John certainly has a wonderful forum to be able to discuss these topics without being jumped on. You rock, John.

    Well, enough of hijacking this forum thread, I return you to your regularly scheduled topic.


  • Valerie

    My own epiphany didn’t happen until I was out of the church. In fact I felt the church I grew up in was wonderful! But the last 15 years I have watched as the people I went to church with for so many years have changed to the kind of fundamental scariness that so many have reported witnessing. I don’t remember my church being that way and I have not been in its doors for quite some time and now I don’t think I can. I still hold to my faith and I share it with my children but I don’t want them exposed to the hate and fear mongering that the modern Christian church has started spouting. I remember growing up and being saddened when I heard of a church that had taken things too far but now it is so mainstream and frightening! We need to take back our faith and our churches from the zealots who make everything sound so black and white.

  • Amy Mitchell via Facebook

    No time to post a longer comment, but this made my day. It really resonated.

  • Mark

    To whom it may concern

    Love can be an addiction, just like any drug. I had an ex-girlfriend who cheated on me and dumped me via e-mail. And guess what. I still think about her everyday and dream about getting back together. I hope if I were to ever meet her again, I do to the rational thing and walk away.

    So please realize you are dealing with an addiction and pathology. It might be best to seek professional help.

    Don’t get back into an unhealthy relationship.

  • I don’t know if the author of the letter will read this, but I hope so. I went to a fundamentalist Baptist church as a teenager, then to a Christian college. After graduation I decided to become a missionary. While traveling around the country speaking at different (fundamentalist) churches, I discovered how callous, cruel, indifferent, bigoted, and many other things about these kind of Christians. In spite of the fact I had wonderful experiences growing up and in college, I could not stay in a system that was as warped as I discovered it to be. I left the church and everything associated with it at age 26. I joined the Navy and had a great career with them as a public affairs officer until retirement, followed by several years working as a civilian public relations professional. I am now fully retired and disabled. I moved back to the home I grew up in and now have many many friends here. However, at times I too have missed the SOCIAL aspects of being in a church. It is an easy place to meet people of kindred souls (sometimes) and develop close relationships with others. There are only a few secular organizations which provide the same opportunities. I also miss the music. I have gone to a few LGBT-accepting churches, but found that my lack of faith made it sort of an empty experience, in spite of great music and social life. So, where am I now? I am fully comfortable knowing that NONE of the religions in the world have it right. It is simply impossible. That so many co-exist points to their fallability. I am a humble admirer of the cosmos however. If anything gives me solace, it is that for a very very brief slice of time, I have been a conscious part of the enormous universe which consists of so many wondrous and unexplainable (so far) entities and characteristics. Here at my country home, I can go out at night and look at the stars and feely truly blessed that I can understand to some degree where I fit in. I know where my home planet is located, I know my sun and the solar system we are in, I know which galaxy my solar system is in, and I know a little about where our galaxy is relative to others. I also know how old the universe is. I know some about the history of humans on earth–most of it not very pretty. We seem to be one of the worst species on the planet. We fight with and kill each other off in amazing numbers. In some respects, it is a miracle we sitll exist. But in spite of the fact I am one of these humans, I know where I “fit” in the universe and I know also that I DON’T know if there is a spiritual entity called God behind it all. If there is, then this God is nothing like the mean-spirited, jealous, wrathful God preached by so many Christians, Muslims, and others. In spite of the fact Jesus said God is love, this point has eluded most Christians. I am content simply to try to love others as best I can, to fight against the human impulses I have of anger, getting even, jealousy, and so forth. After so many years of trying to figure out which religion is the right one, and then which congregation within that religion is the right one, and which person to believe, which not to believe, I have peace knowing that most likely, in all probability, none of them are right. Religion does not hold the answer for me and never will again. This makes me content to explore other aspects and msyteries of the universe.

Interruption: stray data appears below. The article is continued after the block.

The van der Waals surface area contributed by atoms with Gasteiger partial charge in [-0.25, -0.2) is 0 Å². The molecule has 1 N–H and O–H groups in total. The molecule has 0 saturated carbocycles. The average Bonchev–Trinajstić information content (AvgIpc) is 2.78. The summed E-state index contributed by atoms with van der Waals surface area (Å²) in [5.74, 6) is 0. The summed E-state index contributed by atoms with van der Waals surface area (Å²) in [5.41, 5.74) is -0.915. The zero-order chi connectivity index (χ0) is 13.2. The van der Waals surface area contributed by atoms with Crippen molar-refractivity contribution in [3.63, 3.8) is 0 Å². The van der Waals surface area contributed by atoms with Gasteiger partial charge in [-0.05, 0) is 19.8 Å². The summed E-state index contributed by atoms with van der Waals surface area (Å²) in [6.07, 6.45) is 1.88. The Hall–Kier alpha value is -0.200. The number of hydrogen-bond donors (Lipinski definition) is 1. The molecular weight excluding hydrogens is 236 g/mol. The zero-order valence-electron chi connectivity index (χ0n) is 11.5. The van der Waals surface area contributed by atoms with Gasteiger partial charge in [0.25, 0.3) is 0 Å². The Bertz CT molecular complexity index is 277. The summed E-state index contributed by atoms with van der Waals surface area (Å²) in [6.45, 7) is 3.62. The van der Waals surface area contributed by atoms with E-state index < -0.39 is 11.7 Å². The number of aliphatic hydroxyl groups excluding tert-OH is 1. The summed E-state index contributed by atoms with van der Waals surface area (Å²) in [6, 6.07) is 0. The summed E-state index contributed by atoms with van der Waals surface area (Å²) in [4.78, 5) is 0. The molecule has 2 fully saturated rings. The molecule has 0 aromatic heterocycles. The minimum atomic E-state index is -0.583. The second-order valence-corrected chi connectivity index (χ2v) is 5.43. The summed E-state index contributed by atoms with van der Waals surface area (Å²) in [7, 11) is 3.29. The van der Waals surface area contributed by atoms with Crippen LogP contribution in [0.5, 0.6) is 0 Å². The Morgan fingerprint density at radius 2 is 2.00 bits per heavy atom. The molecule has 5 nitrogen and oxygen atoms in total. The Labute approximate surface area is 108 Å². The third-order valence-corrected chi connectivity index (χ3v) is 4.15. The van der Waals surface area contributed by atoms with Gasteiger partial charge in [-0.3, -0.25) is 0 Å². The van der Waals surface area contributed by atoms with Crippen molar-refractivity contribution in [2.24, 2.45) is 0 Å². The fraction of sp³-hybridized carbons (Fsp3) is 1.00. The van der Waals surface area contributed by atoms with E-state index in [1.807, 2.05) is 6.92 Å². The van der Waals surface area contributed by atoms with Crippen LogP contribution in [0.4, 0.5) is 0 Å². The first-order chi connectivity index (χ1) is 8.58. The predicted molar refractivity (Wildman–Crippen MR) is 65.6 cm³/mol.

• yaknow


  • Sara